April 13, 2017 - Ludwig Museum – Museum of Contemporary Art, Budapest - Parallel Avant-garde—Pécs Workshop 1968–1980
April 13, 2017

Ludwig Museum – Museum of Contemporary Art, Budapest

Károly Kismányoky and Kálmán Szijártó, Sand Mine. Gradual Adjustment of Basic Elements, Pécsvárad, 1970. Photograph. © Ludwig Museum – Museum of Contemporary Art.

Parallel Avant-garde—Pécs Workshop 1968–1980
April 14–June 25, 2017

Opening: April 13, 6pm, Greetings by Julia Fabényi, director of Ludwig Museum; opened by Dr. Péter Hoppál, Undersecretary for Culture, Ministry of Human Resources; professional introduction by Márta Kovalovszky, art historian

Ludwig Museum – Museum of Contemporary Art, Budapest
Budapest
Komor Marcell u. 1
1095
Hungary
Hours: Tuesday–Sunday 10am–8pm

T +36 1 555 3444

www.ludwigmuseum.hu
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Curated by: Attila T. Doboviczki and József Készman

This exhibition is organised jointly with Budapest Spring Festival.

Further locations of the travelling exhibition:
M21 Gallery, Zsolnay Culture Quarter, Pécs: September 8–October 15, 2017
Gallery of Szombathely, Szombathely: December 7, 2017–February 28, 2018.
 

Opening in the spring of 2017 at the Ludwig Museum – Museum of Contemporary Art in Budapest, the exhibition Parallel Avant-garde—The Pécs Workshop 1968–1980 intends to present the activity and highlight the importance of a neo-avant-garde artist group that operated on the blind spot of the Hungarian arts scene and that has received little attention by art historians so far. Towards the end of the 1960s, five members of a loosely organized group of several artists gradually seceded and continued working together in the 70s as a smaller group. Even when taking individual artistic paths, they continued creating art in the shared mentality of the workshop. The five artists of the Pécs Workshop were Ferenc Ficzek (1947–87), Károly Hopp-Halász (1946–2016), Károly Kismányoky (1943–), Sándor Pinczehelyi (1946–) and Kálmán Szíjártó (1946–).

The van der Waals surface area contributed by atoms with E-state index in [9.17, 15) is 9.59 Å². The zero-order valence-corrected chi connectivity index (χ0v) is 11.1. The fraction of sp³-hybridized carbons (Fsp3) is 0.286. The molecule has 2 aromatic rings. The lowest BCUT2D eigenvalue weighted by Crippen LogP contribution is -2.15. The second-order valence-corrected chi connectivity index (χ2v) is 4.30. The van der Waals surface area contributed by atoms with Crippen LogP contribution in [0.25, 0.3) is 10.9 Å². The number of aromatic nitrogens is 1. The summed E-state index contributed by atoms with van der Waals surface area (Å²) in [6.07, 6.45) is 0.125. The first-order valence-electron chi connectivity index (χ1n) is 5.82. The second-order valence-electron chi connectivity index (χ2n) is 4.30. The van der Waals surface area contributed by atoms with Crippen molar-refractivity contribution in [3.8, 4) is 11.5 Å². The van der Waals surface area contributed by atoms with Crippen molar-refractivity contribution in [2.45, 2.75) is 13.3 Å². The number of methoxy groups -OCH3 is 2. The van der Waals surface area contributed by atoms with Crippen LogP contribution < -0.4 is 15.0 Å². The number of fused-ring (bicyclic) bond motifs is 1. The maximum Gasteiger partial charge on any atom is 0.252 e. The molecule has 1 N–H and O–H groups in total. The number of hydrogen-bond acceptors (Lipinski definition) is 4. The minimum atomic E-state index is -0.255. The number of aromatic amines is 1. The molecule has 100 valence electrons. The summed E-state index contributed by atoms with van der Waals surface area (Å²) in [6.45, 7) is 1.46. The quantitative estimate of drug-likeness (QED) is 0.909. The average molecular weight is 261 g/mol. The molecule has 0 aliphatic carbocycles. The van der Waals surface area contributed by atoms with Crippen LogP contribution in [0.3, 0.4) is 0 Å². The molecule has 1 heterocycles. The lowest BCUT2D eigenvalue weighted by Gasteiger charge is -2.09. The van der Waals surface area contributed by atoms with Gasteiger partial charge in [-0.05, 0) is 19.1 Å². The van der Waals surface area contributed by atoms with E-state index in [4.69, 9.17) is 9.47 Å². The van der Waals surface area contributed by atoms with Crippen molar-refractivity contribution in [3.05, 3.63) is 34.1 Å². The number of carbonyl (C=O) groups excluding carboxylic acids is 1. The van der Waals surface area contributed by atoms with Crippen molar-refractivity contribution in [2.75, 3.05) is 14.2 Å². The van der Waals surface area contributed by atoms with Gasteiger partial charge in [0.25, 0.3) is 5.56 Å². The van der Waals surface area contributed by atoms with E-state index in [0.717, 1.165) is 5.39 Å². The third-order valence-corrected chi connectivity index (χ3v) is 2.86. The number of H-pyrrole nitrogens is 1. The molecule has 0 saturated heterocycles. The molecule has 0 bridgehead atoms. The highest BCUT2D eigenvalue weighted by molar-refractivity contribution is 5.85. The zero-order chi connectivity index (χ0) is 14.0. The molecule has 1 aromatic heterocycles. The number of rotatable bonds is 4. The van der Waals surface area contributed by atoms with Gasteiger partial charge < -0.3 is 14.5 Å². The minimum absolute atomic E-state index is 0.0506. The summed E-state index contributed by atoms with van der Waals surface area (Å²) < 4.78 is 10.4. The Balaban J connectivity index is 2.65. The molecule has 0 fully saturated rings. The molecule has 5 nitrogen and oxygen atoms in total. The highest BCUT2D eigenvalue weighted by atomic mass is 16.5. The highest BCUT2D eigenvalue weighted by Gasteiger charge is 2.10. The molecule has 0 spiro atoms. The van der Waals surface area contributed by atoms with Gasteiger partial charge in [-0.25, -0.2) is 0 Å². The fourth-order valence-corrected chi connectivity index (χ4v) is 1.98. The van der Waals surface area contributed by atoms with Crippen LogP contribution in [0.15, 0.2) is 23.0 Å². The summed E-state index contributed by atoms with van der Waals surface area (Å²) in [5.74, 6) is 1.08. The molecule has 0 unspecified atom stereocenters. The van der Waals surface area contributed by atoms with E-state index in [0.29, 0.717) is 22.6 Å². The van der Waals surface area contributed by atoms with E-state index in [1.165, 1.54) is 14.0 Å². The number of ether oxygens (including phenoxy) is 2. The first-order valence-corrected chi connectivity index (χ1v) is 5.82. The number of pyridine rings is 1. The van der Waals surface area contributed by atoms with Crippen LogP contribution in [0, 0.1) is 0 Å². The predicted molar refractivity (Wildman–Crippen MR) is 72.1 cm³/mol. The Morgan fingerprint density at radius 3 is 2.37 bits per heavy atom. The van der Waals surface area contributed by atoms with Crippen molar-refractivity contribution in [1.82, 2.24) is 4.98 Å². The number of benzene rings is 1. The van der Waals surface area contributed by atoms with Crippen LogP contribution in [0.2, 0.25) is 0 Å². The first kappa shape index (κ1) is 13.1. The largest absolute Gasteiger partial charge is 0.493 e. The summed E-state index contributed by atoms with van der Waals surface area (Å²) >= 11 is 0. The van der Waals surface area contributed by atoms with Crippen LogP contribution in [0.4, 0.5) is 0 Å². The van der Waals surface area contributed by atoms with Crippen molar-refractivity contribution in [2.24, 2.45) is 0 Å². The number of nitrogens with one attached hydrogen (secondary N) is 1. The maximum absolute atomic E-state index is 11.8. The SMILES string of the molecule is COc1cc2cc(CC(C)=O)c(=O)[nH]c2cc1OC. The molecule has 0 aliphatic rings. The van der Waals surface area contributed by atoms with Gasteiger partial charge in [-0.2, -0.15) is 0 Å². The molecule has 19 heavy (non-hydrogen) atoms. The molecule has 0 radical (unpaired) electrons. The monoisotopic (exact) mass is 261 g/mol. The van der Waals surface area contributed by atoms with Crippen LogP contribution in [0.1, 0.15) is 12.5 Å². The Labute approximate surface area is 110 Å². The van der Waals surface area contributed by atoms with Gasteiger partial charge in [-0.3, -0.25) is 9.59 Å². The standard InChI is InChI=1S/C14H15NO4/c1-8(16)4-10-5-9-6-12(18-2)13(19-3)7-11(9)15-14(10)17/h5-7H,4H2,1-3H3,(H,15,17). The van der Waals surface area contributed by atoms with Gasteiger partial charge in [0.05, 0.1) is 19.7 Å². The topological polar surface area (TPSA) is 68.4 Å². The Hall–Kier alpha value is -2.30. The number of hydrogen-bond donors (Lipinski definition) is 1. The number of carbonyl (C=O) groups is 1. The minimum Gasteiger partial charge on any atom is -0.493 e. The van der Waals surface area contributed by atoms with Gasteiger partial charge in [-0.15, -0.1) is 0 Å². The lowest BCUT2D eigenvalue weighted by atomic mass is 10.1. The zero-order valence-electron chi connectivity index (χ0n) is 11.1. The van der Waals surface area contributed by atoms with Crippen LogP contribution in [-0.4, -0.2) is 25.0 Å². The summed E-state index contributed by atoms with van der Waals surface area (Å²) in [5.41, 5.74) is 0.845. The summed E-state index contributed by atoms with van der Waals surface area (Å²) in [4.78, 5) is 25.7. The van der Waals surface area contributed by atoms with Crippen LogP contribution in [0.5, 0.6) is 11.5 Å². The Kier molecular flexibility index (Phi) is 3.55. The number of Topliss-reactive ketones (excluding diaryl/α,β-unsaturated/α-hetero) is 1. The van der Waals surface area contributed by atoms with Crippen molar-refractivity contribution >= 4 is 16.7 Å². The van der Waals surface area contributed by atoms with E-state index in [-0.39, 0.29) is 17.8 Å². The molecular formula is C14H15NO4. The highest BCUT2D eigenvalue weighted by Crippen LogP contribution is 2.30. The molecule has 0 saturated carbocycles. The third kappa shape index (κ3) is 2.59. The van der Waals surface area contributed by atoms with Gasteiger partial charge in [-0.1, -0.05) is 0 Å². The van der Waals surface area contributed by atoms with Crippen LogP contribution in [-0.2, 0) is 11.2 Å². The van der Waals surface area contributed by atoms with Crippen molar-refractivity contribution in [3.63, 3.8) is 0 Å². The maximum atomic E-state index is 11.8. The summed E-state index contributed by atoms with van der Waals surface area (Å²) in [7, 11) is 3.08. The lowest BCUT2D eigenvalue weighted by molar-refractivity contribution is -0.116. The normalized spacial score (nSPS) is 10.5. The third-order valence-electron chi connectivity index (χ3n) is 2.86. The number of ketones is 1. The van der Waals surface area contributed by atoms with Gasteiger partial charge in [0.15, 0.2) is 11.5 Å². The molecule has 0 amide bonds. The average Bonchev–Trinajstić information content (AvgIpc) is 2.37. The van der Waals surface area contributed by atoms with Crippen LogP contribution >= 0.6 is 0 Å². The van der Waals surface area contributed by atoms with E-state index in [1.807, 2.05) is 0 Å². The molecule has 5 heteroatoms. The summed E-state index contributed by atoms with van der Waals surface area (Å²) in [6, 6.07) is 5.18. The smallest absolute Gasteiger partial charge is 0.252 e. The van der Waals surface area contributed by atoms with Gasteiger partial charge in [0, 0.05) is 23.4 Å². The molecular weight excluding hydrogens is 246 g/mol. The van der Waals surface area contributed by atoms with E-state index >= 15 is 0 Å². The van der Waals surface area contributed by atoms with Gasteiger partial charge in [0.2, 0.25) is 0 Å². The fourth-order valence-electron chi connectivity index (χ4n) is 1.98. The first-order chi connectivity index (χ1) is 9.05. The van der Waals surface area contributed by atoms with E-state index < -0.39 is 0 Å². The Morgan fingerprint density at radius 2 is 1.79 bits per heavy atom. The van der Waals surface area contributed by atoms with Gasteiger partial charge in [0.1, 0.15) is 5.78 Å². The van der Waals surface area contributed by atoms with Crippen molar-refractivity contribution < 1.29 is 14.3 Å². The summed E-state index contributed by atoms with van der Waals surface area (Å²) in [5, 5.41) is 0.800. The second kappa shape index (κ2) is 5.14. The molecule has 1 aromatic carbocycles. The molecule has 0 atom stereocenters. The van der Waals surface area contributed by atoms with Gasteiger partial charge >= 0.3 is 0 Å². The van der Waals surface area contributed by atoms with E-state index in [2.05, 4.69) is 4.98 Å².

The early period of the workshop (1968–70) was characterized by the intention of reviving neo-constructivist art, guided by the pedagogical praxis of Ferenc Lantos while consciously following the Bauhaus school’s conception of art. In this period they made a number of experiments with material, form and colour, working in different genres (printed graphics, panel painting, etc.) and techniques (enamel and aquarelle among others), deliberately pushing boundaries. By the early 1970s, their art exhibited a stronger influence of conceptual art and they began finding their individual voice and set out on the path to becoming autonomous. They were among the first in Hungarian as well as Central and Eastern European art to carry out landscape experiments in nature and occasionally in urban environments. Throughout 1970–71 their artistic landscape interventions and marks amounted to nearly 20 land art actions (most of them by Károly Kismányoky and Kálmán Szíjártó), which were accompanied by notes and photographic or film documentation. These landscape experiments were unprecedented in Hungarian art history both in terms of their early occurrence and their analytical approach and content. Further emblematic pieces conceived in the period include Sándor Pinczehelyi’s pictures operating with political symbols (Hammer and Sickle, 1973; Cobblestone, 1974; Star, 1972; etc.), the photo actions and performances by Károly Halász using disembowelled televisions (Private Broadcast, 1970-71; Pseudo Video, 1975) or his miniature museum for home use, lining up miniature copies of the most well-known pieces of contemporary art (Shelves Museum, 1972). Of similar significance are Ferenc Ficzek’s experiments with the medium of photography (e.g. Self-leafing, 1976), or the animations made at the turn of the seventies-eighties (Cube, 1980; Exits Left Behind, 1981).   

In addition to chronologically lining up the most significant pieces conceived over the course of the decade, from geometric endeavours, landscape experiments and conceptual pieces through performance documentations and films, the Parallel Avant-garde exhibition also places great emphasis on collecting and presenting contemporaneous archival materials, exhibition catalogues, correspondences and reflexions. In addition, it attempts to explore and reveal the methods of collaboration and collective thinking among the workshop’s members.

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